Jalofoods serves tradition on today’s tables
Finnish Jalofoods wants to bring traditionally made plant-based food prepared in ethical and eco-friendly ways to all plates and dinner tables – not just those of vegetarians.
“But where do you get your protein?” The question arguably every single vegetarian and vegan has to answer regularly is just as annoying every time. How do cows and horses grow muscles when all they eat is their greens?
Previously known as Soya, Jalofoods has been producing an answer to this reoccurring query for almost three decades: low-carb, high-protein tofu. Tofu itself is much, much older than the Jalofoods factory in Tammisaari, but when it comes to its presence in Finland, the company can be called a forerunner. It’s only in the past few years that the selection of plant-based options in restaurants and supermarkets has grown more and more abundant, so Jalofoods has taken a head start.
“When Henrik Nyberg founded the company in 1989, not a lot of people were talking about the rise of plant-based protein,” says Jouko Riihimäki, commercial director at Jalofoods. “The core of his idea was to produce genuinely tasty food with actual nutritional value, respecting old Japanese recipes and traditions.”
The ownership has since changed and the list of ingredients expanded. Last year, Jalofoods acquired Finnish Palkuainen, a company producing tempeh from soya, lupine and fava beans, so Jalotofu will be joined by Jalotempe later this year. The range of tofu flavours has also grown, most recently with chilli and beetroot.
It’s all about plants
Despite the obvious vegetarian and vegan trend, globally meat consumption is still on the rise. Riihimäki doesn’t see Jalofoods working towards replacing or eradicating meat; rather, the aim is add to the alternatives that enable people to make their diets healthier and more sustainable, without forgetting animal welfare issues.
“People are increasingly aware of the effects of food production on both their health and the environment,” he notes. “The fact is that the biggest increase in sales doesn’t come from full-on vegans and vegetarians as such, but from people who choose to reduce their meat consumption and opt for plant-based alternatives more often than they used to.”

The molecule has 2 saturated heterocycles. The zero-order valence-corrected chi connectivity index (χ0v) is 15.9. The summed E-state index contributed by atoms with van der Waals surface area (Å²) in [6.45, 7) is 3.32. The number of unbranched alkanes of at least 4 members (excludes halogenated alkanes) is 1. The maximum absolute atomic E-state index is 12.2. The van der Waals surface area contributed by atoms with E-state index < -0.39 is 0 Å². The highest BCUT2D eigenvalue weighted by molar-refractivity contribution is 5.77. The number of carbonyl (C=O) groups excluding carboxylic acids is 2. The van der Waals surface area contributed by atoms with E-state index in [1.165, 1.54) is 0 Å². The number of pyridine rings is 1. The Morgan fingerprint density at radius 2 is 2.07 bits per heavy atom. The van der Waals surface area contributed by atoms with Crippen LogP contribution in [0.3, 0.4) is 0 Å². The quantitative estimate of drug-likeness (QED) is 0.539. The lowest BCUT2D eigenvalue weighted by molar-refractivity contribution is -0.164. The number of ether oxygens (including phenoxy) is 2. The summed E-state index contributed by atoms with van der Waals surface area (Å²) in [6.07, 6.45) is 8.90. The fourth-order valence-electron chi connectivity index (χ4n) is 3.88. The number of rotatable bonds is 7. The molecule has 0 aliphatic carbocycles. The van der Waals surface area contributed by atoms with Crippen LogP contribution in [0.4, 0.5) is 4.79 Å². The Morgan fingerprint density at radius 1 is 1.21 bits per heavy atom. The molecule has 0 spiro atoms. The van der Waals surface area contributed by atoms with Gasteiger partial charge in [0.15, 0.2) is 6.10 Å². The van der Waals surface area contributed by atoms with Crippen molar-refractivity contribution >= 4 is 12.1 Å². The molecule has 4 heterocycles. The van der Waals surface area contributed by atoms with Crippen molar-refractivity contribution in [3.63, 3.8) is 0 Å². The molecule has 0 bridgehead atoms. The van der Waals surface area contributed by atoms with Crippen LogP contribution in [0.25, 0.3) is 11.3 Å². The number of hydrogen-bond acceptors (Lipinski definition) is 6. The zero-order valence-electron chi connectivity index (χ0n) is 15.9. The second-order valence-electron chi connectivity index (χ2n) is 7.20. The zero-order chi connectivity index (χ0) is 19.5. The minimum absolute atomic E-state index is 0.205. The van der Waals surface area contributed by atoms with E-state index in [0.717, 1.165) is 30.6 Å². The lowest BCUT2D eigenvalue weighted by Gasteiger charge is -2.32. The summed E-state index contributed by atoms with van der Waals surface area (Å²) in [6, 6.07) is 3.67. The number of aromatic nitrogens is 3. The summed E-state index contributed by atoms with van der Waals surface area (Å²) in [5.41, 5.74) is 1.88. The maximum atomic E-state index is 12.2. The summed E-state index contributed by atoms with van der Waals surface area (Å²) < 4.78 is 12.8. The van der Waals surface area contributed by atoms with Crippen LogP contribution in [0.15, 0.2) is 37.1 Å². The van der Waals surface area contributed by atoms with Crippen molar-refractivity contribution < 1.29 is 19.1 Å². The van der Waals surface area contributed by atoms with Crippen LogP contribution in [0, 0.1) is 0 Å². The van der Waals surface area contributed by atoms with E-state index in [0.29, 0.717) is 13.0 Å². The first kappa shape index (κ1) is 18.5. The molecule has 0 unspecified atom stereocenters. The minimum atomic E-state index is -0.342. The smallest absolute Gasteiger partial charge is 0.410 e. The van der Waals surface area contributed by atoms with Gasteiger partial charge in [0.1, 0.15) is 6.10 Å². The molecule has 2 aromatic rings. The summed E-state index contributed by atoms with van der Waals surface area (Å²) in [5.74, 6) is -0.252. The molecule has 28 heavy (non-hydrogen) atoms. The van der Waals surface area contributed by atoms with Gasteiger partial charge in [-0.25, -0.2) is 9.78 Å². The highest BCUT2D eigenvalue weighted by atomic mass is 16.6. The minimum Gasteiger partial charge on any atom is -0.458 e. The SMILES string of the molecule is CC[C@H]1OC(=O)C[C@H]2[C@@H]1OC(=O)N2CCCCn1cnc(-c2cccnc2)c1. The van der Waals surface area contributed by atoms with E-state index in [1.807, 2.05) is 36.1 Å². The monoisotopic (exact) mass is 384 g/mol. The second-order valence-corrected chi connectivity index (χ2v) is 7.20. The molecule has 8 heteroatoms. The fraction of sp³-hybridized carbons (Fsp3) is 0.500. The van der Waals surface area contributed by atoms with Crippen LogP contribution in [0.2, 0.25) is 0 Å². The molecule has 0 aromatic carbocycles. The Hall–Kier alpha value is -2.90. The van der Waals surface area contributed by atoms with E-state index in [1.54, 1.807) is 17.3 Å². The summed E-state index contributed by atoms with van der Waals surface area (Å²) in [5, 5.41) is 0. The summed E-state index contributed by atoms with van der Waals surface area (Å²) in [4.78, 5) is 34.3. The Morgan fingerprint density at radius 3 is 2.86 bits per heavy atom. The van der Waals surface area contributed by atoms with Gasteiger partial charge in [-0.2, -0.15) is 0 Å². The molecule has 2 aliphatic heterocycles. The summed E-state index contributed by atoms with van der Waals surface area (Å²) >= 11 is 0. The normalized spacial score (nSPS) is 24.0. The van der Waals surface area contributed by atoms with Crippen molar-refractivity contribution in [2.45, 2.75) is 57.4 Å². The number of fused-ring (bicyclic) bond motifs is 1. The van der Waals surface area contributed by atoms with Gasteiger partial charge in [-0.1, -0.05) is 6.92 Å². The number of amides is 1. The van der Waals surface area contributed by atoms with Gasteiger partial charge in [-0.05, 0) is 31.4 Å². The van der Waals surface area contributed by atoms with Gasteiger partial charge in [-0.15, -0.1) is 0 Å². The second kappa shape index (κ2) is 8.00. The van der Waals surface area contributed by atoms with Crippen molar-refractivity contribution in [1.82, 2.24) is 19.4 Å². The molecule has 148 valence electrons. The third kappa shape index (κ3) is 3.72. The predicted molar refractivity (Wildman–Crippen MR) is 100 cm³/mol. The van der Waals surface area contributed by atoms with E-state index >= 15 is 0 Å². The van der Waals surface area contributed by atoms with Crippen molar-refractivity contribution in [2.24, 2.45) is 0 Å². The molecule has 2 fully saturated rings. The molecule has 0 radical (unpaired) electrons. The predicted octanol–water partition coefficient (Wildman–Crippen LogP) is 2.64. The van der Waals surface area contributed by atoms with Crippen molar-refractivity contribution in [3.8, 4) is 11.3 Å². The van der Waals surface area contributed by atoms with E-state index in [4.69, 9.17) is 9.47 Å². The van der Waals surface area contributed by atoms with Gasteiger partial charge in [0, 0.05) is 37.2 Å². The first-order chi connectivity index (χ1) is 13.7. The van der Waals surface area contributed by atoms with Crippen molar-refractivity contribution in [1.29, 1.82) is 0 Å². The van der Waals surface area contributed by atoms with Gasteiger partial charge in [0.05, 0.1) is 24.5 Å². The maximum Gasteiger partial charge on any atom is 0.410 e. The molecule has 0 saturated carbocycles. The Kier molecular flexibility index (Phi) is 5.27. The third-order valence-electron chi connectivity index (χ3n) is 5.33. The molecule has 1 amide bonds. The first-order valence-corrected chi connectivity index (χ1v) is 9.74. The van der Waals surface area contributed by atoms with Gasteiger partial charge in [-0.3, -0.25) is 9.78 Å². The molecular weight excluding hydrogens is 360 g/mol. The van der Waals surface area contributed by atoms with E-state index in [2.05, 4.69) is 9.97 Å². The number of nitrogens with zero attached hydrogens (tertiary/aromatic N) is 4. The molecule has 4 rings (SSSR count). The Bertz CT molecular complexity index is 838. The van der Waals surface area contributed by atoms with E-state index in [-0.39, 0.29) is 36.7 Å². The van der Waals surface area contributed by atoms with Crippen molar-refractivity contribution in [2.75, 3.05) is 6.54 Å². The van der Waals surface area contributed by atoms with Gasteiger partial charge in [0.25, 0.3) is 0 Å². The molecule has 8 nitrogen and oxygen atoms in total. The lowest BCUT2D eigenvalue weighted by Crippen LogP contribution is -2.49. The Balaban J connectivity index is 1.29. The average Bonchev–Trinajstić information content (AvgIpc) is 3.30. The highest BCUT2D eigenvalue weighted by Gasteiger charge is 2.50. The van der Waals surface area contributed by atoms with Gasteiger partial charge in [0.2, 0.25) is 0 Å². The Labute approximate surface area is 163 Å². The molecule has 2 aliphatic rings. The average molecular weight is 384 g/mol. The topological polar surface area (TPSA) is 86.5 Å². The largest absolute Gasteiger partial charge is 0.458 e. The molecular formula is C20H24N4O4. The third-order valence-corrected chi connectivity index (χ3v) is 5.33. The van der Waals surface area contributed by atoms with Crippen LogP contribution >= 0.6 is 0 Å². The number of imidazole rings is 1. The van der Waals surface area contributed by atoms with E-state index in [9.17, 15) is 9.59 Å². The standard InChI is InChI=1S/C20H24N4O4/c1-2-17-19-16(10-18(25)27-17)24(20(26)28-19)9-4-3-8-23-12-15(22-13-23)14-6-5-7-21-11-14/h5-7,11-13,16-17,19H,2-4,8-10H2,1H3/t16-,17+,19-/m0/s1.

This makes tempeh particularly interesting for a company like Jalofoods. Riihimäki explains that as tempeh has ‘more bite’ to it than tofu due its firmer structure, many omnivores find it easier to adjust to.
Other plant-based protein options might be included on the Jalofood menu later.
“Similarly to when an oil company becomes an energy company, we used to be known for soya, but now we’re about a lot more than just one plant – as important as it continues to be.”
Sustainability runs through the whole company. Riihimäki says that Jalofoods is constantly striving to find ways to make its processes more and more eco-friendly.
“We’ve got our own solar panels and use eco-certified energy, and we minimise waste by utilising byproducts. Being value-led and investing in sustainable solutions doesn’t need to be economically ineffective; rather, they are mutually supportive.”
For Gordon Ramsays and the rest of us
Jalofoods is the biggest tofu producer in the Nordic countries. Almost all Jalotofu products are certified organic and Fair Trade, and the soya beans grown at a partner farm run by families in Capanema, Brazil.
“Cleanliness, naturalness and fairness can’t be compromised,” Riihimäki says. “Although tofu is, by definition, processed, our goal is to process it as carefully and naturally as possible, following organic principles and only using the best ingredients.”
The selection of Jalotofu is a common sight in Finnish supermarkets, and it’s also used by ready-made food producers and restaurants, such as restaurant EGG’s vegan omelettes. Riihimäki points out that for a small company, growing together with partners that share similar values is a way forward.
“We don’t want to jump on the wagon with just anyone; it’s really important that our strategies and principles are similar.”
Jalofoods has established sales in Sweden and Estonia. Soon, the company is set out to hop on shop shelves in Norway and Denmark, later Germany and Baltics.
Entering markets isn’t the biggest challenge; what needs to be worked on is making more people find plant-based proteins a credible alternative to what their plates are filled with now. With the help of partners, Jalofoods caters for both people cooking from scratch and those looking for the easiest and quickest option.
“There are fans of slow food, but the world is moving toward a more and more hectic direction,” Riihimäki points out. “Not everyone is Gordon Ramsay; we want to offer sustainable vegetarian food that suits all lifestyles.”
Text: Anne Salomäki